Given the liberal media’s push for a higher minimum wage, The Washington Post made a startling front-page admission on Aug. 17.
That Post story pointed out that raising the minimum wage to $15, as the “Fight for $15” activists have been calling for, “could speed arrival of robot-powered restaurants” and kill millions of jobs in the industry.
Reporter Lydia DePillis wrote that increasing the minimum wage to $15-per-hour across the country would threaten the jobs of 5.4 million servers and cooks, and “many of the nation’s 3.3 million cashiers,” who worked at restaurants, especially in the fast food industry. This admission came as “a ballot initiative to raise the minimum wage to $15 an hour nears” in Washington, D.C., and similar efforts have gained “traction around the country.”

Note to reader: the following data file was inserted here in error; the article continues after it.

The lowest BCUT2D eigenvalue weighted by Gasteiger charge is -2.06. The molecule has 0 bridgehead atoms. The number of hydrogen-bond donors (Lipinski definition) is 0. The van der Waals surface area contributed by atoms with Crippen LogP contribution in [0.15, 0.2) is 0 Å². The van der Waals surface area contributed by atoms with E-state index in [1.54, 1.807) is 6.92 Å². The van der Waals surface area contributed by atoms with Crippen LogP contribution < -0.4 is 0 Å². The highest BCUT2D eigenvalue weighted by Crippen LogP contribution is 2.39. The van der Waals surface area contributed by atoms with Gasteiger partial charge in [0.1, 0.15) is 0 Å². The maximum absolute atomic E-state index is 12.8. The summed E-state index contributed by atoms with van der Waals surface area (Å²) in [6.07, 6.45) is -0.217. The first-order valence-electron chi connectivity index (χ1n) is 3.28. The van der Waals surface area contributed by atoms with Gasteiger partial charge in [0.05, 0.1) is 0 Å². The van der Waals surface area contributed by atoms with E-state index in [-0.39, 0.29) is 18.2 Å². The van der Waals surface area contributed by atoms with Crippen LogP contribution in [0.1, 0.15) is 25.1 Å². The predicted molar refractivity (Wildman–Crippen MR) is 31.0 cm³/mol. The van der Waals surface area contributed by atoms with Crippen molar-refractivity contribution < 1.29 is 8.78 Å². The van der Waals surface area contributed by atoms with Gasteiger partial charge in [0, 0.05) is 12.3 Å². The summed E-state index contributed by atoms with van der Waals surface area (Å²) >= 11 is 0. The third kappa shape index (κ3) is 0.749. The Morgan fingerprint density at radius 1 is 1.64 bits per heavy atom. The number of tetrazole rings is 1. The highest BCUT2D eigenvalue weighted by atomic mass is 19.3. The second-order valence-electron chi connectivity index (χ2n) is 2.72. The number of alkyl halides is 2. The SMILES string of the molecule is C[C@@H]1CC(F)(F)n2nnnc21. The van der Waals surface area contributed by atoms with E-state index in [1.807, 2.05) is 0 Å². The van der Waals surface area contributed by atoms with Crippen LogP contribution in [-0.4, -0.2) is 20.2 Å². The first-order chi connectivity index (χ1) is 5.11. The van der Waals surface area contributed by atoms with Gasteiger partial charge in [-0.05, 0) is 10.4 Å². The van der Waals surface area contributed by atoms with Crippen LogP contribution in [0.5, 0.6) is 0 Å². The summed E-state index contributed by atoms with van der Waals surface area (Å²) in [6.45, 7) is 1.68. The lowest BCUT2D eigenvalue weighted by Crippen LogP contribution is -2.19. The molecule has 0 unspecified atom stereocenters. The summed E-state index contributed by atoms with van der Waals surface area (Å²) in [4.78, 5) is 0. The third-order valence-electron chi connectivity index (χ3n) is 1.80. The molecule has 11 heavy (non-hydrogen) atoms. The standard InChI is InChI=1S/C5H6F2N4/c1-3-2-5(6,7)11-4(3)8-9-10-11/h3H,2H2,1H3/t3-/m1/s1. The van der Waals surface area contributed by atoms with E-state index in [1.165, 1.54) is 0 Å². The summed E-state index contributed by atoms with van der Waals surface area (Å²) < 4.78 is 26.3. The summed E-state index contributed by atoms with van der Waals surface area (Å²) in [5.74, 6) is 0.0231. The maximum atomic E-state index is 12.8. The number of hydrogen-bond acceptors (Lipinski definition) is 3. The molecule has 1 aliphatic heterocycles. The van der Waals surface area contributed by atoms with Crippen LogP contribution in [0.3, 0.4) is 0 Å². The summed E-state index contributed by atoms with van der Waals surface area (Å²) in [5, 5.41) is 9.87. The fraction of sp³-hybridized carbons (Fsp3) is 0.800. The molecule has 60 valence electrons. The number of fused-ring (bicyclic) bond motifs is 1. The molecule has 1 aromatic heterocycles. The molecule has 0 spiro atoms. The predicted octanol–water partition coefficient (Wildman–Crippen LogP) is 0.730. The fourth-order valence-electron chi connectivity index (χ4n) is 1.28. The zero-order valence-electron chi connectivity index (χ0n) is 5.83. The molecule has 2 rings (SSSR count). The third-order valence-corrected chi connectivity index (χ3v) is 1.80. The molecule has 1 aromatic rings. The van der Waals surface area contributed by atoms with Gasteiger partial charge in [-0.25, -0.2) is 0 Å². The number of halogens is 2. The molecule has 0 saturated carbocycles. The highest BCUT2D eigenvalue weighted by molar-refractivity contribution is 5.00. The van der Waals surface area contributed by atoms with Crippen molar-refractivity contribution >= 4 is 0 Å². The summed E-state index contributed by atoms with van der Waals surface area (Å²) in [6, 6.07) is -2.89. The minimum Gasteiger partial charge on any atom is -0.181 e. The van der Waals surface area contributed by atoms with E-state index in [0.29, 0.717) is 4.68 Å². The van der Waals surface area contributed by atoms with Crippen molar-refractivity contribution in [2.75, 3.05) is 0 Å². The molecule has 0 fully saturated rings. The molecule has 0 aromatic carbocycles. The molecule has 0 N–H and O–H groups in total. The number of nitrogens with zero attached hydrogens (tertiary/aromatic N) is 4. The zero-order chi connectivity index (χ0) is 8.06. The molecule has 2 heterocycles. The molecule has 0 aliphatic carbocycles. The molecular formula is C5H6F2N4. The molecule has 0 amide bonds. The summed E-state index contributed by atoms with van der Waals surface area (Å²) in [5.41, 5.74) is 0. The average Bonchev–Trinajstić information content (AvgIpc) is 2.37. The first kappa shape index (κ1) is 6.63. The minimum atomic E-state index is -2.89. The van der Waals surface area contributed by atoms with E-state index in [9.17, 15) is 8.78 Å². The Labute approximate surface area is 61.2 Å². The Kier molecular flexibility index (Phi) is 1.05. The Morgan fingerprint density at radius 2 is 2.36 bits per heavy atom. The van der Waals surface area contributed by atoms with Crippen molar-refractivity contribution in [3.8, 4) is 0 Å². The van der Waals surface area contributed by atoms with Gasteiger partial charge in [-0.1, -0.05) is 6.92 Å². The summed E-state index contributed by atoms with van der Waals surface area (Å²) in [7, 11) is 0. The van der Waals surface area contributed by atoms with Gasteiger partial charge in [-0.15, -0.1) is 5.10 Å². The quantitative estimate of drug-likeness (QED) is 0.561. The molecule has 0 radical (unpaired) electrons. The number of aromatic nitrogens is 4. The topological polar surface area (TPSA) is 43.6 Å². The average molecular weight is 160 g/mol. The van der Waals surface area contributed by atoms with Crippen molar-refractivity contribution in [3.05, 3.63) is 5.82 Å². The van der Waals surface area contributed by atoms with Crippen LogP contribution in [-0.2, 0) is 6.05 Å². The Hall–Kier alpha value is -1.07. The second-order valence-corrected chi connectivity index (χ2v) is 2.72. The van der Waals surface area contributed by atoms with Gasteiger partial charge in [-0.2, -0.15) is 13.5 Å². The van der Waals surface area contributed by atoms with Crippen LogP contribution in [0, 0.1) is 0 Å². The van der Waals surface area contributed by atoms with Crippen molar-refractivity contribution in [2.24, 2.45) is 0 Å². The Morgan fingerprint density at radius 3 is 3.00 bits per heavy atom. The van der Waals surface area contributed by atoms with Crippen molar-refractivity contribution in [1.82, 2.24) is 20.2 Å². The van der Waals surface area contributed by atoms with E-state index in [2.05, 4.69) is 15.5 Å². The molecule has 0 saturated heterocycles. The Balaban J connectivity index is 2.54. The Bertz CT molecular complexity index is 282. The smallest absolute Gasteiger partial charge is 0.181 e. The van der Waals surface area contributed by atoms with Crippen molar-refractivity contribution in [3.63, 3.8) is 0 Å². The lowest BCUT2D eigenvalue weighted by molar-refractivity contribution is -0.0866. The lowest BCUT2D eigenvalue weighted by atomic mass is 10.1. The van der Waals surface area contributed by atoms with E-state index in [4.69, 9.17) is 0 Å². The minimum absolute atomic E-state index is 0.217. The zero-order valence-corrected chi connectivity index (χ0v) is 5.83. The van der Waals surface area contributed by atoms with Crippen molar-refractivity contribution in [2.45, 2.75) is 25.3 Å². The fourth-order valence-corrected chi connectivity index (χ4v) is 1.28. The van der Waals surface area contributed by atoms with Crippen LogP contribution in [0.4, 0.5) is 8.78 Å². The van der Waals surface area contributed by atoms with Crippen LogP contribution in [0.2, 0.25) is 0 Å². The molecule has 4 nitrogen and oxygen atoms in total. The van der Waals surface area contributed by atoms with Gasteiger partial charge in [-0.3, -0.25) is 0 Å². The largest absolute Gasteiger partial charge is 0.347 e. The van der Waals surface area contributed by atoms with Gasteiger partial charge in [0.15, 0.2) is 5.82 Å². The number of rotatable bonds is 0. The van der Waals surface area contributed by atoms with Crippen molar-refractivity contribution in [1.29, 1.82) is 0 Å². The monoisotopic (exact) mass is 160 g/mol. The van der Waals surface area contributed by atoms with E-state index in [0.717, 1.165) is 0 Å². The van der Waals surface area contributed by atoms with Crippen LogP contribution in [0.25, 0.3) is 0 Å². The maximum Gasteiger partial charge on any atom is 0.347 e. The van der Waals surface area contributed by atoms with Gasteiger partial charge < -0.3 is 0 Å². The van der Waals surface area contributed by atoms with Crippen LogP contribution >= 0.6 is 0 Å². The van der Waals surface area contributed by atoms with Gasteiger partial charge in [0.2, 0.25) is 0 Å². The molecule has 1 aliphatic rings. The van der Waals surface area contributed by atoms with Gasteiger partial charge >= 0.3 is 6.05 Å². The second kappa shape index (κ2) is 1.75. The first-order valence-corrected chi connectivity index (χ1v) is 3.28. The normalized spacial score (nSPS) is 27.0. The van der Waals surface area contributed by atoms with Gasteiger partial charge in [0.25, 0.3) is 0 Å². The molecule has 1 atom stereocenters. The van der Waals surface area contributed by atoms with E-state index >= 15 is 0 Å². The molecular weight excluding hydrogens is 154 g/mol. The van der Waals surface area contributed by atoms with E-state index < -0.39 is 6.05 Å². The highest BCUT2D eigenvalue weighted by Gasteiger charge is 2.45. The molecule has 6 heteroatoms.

“The problem with the minimum-wage offensive is that it throws the accounting of the restaurant industry totally upside down,” Persona Pizzeria franchise development vice president Harold Miller told the Post.
DePillis said many restaurants were “already at work looking for ingenious ways to take humans out of the picture,” including using robots and other automated technology as substitutes for human labor.
Back in 2007, The Washington Post celebrated the 13.5 percent increase in the federal minimum wage, along with other media including CNN, PBS, ABC and USA Today. The paper and others ignored economic common sense, since a survey of the American Economic Association at the time found that “over 73 percent of AEA labor economists believe that a significant increase [in the minimum wage] will lead to employment losses and 68 percent think these employment losses fall disproportionately on the least skilled.”